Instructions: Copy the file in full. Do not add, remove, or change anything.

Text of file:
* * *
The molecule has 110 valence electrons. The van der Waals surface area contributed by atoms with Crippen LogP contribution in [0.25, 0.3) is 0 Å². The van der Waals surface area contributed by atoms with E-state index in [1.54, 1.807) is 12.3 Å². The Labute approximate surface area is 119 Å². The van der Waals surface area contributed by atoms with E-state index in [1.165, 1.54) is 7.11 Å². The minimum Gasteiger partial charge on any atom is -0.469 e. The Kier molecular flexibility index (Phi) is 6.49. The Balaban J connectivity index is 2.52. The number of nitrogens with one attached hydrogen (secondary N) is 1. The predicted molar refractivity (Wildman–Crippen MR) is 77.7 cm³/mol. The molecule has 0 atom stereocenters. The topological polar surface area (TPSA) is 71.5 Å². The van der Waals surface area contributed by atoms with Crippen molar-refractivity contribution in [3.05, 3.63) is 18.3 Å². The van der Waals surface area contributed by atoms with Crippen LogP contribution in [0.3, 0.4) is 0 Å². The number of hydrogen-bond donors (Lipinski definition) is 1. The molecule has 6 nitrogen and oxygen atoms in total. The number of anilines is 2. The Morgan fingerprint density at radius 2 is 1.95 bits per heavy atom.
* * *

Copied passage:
The molecule has 110 valence electrons. The van der Waals surface area contributed by atoms with Crippen LogP contribution in [0.25, 0.3) is 0 Å². The van der Waals surface area contributed by atoms with E-state index in [1.54, 1.807) is 12.3 Å². The Labute approximate surface area is 119 Å². The van der Waals surface area contributed by atoms with E-state index in [1.165, 1.54) is 7.11 Å². The minimum Gasteiger partial charge on any atom is -0.469 e. The Kier molecular flexibility index (Phi) is 6.49. The Balaban J connectivity index is 2.52. The number of nitrogens with one attached hydrogen (secondary N) is 1. The predicted molar refractivity (Wildman–Crippen MR) is 77.7 cm³/mol. The molecule has 0 atom stereocenters. The topological polar surface area (TPSA) is 71.5 Å². The van der Waals surface area contributed by atoms with Crippen molar-refractivity contribution in [3.05, 3.63) is 18.3 Å². The van der Waals surface area contributed by atoms with Crippen LogP contribution in [0.3, 0.4) is 0 Å². The number of hydrogen-bond donors (Lipinski definition) is 1. The molecule has 6 nitrogen and oxygen atoms in total. The number of anilines is 2. The Morgan fingerprint density at radius 2 is 1.95 bits per heavy atom.